instrumented function. This application was graphically represented in Figure 1.
Based on the assumptions in section 2.1 and the detailed failure rates in Appendix A, the
reliability analysis of this final element configuration yields the following results. The calculations
assume partial valve stroke coverage of 70% on the air-operated ball valve. There is no
additional coverage on the generic 3-way solenoid due to the partial valve stroke testing.
Table 2 Final Element Configuration with Solenoid

Proof Test Interval PFDAVG


1 year 6.27·10-3
2 years 1.13·10-2
3 years 1.62·10-2
4 years 2.11·10-2
5 years 3.09·10-2
This configuration has a Mean Time To Fail Spurious (MTTFS) of 30 years. The Safe Failure
Fraction (SFF) for this configuration is 67.0%.

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3.3 Results for final element configuration with relay
In the second final element configuration (see Figure 2) the safety function consists of a generic
relay, the digital valve positioner, 0-20mA mode, and a generic air-operated ball valve.
Based on the assumptions in section 2.1 and the detailed failure rates in Appendix A, the
reliability analysis of this final element configuration yields the following results.
Table 3 Final Element Configuration with Relay

Proof Test Interval PFDAVG


1 year 3.89·10-3
2 years 6.98·10-3
3 years 1.01·10-2
4 years 1.31·10-2
5 years 1.93·10-2
This configuration has a Mean Time To Fail Spurious (MTTFS) of 35 years. The Safe Failure
Fraction (SFF) for this configuration is 72.3%.

A comparison of the final element configuration with relay and the final element configuration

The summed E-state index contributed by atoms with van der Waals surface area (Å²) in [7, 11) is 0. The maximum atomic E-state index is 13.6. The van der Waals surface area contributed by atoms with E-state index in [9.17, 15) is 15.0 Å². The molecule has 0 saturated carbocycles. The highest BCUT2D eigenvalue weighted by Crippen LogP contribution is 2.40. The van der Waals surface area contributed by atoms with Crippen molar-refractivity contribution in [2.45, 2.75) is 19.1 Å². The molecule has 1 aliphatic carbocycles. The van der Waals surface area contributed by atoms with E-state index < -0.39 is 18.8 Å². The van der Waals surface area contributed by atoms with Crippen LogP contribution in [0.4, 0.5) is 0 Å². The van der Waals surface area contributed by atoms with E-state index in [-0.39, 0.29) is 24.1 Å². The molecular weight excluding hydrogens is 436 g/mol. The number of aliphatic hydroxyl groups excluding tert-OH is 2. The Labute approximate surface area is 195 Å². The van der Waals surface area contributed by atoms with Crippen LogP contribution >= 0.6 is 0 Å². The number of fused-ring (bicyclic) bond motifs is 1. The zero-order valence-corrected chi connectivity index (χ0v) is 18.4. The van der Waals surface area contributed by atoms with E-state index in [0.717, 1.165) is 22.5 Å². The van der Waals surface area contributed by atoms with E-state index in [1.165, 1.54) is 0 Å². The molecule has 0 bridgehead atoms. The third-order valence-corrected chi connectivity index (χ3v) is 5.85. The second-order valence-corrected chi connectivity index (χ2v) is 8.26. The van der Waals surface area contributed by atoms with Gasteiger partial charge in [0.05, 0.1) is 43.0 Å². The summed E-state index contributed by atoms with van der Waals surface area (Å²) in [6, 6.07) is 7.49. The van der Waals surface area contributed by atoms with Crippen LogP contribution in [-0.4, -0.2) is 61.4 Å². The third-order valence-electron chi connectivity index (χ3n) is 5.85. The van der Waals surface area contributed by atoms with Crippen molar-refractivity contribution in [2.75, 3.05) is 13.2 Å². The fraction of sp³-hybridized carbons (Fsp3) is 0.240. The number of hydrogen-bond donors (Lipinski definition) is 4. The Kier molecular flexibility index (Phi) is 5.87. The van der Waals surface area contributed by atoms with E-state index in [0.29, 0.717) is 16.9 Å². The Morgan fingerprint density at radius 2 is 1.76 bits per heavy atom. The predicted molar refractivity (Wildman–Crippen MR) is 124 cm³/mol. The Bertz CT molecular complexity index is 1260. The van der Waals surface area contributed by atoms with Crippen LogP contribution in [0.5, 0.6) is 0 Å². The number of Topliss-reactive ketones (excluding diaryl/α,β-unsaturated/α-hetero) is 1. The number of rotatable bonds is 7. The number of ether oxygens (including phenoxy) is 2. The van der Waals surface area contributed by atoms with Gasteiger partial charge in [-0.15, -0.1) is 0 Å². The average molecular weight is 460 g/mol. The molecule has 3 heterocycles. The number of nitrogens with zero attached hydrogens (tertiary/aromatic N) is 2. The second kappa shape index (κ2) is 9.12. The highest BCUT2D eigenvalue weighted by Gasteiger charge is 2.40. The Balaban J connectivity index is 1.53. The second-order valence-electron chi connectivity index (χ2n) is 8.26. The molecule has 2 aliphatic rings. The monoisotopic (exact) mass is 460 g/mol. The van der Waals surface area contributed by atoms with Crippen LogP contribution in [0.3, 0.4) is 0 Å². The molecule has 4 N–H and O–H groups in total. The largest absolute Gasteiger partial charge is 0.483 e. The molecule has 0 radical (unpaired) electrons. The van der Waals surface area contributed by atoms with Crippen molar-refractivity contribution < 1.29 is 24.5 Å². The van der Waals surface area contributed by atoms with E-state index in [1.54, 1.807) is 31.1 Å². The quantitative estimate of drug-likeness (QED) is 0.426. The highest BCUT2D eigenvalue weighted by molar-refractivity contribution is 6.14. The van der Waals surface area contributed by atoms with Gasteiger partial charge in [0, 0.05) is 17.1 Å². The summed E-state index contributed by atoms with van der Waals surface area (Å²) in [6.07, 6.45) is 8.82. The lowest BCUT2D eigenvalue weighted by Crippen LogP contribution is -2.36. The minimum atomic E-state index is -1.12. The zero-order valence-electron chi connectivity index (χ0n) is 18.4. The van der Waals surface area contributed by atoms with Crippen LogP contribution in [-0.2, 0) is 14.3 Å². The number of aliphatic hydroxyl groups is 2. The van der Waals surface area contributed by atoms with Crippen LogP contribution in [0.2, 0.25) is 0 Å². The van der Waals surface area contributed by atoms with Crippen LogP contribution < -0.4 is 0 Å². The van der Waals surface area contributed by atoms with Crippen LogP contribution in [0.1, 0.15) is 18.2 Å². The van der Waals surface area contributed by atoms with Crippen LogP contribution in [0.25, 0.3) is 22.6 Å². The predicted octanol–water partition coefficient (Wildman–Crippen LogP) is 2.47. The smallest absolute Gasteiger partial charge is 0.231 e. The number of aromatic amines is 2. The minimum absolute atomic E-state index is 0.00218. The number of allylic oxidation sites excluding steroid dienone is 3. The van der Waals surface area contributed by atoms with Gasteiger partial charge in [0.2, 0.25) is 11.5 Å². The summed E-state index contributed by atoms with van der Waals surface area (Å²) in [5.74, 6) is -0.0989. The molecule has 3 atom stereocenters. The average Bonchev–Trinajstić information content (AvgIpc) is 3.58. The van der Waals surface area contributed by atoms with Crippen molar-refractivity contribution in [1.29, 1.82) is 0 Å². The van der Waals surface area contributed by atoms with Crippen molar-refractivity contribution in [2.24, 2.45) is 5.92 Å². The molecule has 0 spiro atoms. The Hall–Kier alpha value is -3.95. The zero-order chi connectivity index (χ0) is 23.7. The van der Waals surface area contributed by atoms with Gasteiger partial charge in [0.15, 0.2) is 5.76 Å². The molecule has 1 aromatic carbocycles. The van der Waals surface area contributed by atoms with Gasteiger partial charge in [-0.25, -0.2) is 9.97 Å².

with solenoid is shown in Figure 3.

3.50E-02

3.00E-02

2.50E-02
Probability

2.00E-02
Conf i gur at i on wi t h s ol enoi d

Conf i gur at i on wi t h r el ay
1.50E-02

1.00E-02

5.00E-03

0.00E+00
0 1 2 3 4 5
Years

Figure 3 Average Probability of Failure on Demand

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4 Terms and Definitions

FIT Failure In Time (1x10-9 failures per hour)


FMEDA Failure Mode Effect and Diagnostic Analysis
HART Highway Addressable Remote Transducer
HFT Hardware Fault Tolerance
Low demand mode Mode, where the frequency of demands for operation made on a safety-
related system is no greater than one per year and no greater than twice
the proof test frequency.
MTTFS Mean Time To Fail Spurious
PFDAVG Average Probability of Failure on Demand
SFF Safe Failure Fraction summarizes the fraction of failures, which lead to a
safe state and the fraction of failures which will be detected by
diagnostic measures and lead to a defined safety action.
SIF Safety Instrumented Function
SIL Safety Integrity Level